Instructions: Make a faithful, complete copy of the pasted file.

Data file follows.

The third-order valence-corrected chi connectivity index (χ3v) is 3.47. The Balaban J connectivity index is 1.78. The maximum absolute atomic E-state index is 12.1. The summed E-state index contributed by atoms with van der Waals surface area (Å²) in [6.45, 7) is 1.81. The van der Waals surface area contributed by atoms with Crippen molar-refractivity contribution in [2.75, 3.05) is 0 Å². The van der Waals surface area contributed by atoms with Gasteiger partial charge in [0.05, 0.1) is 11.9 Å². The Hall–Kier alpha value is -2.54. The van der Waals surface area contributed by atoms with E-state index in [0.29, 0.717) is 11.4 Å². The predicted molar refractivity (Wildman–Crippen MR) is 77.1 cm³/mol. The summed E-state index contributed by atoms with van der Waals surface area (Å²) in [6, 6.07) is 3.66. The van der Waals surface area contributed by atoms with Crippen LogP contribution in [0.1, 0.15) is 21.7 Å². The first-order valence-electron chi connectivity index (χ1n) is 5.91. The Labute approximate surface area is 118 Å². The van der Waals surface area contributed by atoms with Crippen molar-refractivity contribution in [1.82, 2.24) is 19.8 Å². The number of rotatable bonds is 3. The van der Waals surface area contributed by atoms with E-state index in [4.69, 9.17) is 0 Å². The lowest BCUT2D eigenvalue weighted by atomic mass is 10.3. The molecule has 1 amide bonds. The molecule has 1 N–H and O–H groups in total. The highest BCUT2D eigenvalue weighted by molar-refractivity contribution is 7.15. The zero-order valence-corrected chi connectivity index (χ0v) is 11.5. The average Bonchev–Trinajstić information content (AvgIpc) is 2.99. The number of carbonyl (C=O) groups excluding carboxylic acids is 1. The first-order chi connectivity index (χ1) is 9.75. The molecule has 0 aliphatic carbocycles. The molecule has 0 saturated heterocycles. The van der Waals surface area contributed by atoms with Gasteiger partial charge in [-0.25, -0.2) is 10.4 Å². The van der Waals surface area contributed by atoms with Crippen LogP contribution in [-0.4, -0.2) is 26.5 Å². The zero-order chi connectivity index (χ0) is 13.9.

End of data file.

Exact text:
The third-order valence-corrected chi connectivity index (χ3v) is 3.47. The Balaban J connectivity index is 1.78. The maximum absolute atomic E-state index is 12.1. The summed E-state index contributed by atoms with van der Waals surface area (Å²) in [6.45, 7) is 1.81. The van der Waals surface area contributed by atoms with Crippen molar-refractivity contribution in [2.75, 3.05) is 0 Å². The van der Waals surface area contributed by atoms with Gasteiger partial charge in [0.05, 0.1) is 11.9 Å². The Hall–Kier alpha value is -2.54. The van der Waals surface area contributed by atoms with E-state index in [0.29, 0.717) is 11.4 Å². The predicted molar refractivity (Wildman–Crippen MR) is 77.1 cm³/mol. The summed E-state index contributed by atoms with van der Waals surface area (Å²) in [6, 6.07) is 3.66. The van der Waals surface area contributed by atoms with Crippen LogP contribution in [0.1, 0.15) is 21.7 Å². The first-order valence-electron chi connectivity index (χ1n) is 5.91. The Labute approximate surface area is 118 Å². The van der Waals surface area contributed by atoms with Crippen molar-refractivity contribution in [1.82, 2.24) is 19.8 Å². The number of rotatable bonds is 3. The van der Waals surface area contributed by atoms with E-state index in [4.69, 9.17) is 0 Å². The lowest BCUT2D eigenvalue weighted by atomic mass is 10.3. The molecule has 1 amide bonds. The molecule has 1 N–H and O–H groups in total. The highest BCUT2D eigenvalue weighted by molar-refractivity contribution is 7.15. The zero-order valence-corrected chi connectivity index (χ0v) is 11.5. The average Bonchev–Trinajstić information content (AvgIpc) is 2.99. The number of carbonyl (C=O) groups excluding carboxylic acids is 1. The first-order chi connectivity index (χ1) is 9.75. The molecule has 0 aliphatic carbocycles. The molecule has 0 saturated heterocycles. The van der Waals surface area contributed by atoms with Gasteiger partial charge in [-0.25, -0.2) is 10.4 Å². The van der Waals surface area contributed by atoms with Crippen LogP contribution in [-0.4, -0.2) is 26.5 Å². The zero-order chi connectivity index (χ0) is 13.9.